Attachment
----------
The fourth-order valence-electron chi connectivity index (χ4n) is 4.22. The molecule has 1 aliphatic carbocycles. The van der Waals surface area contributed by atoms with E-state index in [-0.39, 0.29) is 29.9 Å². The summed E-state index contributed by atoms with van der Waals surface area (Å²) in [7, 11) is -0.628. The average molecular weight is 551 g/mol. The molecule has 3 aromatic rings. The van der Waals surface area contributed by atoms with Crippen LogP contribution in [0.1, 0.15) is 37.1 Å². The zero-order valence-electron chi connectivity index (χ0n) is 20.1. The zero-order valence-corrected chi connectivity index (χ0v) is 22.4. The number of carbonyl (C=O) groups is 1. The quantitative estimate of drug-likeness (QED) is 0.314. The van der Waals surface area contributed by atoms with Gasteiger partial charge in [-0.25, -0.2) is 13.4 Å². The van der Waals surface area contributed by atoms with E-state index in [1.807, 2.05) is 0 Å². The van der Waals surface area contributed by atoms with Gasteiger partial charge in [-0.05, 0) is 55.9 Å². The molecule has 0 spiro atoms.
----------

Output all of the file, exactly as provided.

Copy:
The fourth-order valence-electron chi connectivity index (χ4n) is 4.22. The molecule has 1 aliphatic carbocycles. The van der Waals surface area contributed by atoms with E-state index in [-0.39, 0.29) is 29.9 Å². The summed E-state index contributed by atoms with van der Waals surface area (Å²) in [7, 11) is -0.628. The average molecular weight is 551 g/mol. The molecule has 3 aromatic rings. The van der Waals surface area contributed by atoms with Crippen LogP contribution in [0.1, 0.15) is 37.1 Å². The zero-order valence-electron chi connectivity index (χ0n) is 20.1. The zero-order valence-corrected chi connectivity index (χ0v) is 22.4. The number of carbonyl (C=O) groups is 1. The quantitative estimate of drug-likeness (QED) is 0.314. The van der Waals surface area contributed by atoms with Gasteiger partial charge in [-0.25, -0.2) is 13.4 Å². The van der Waals surface area contributed by atoms with E-state index in [1.807, 2.05) is 0 Å². The van der Waals surface area contributed by atoms with Gasteiger partial charge in [-0.05, 0) is 55.9 Å². The molecule has 0 spiro atoms.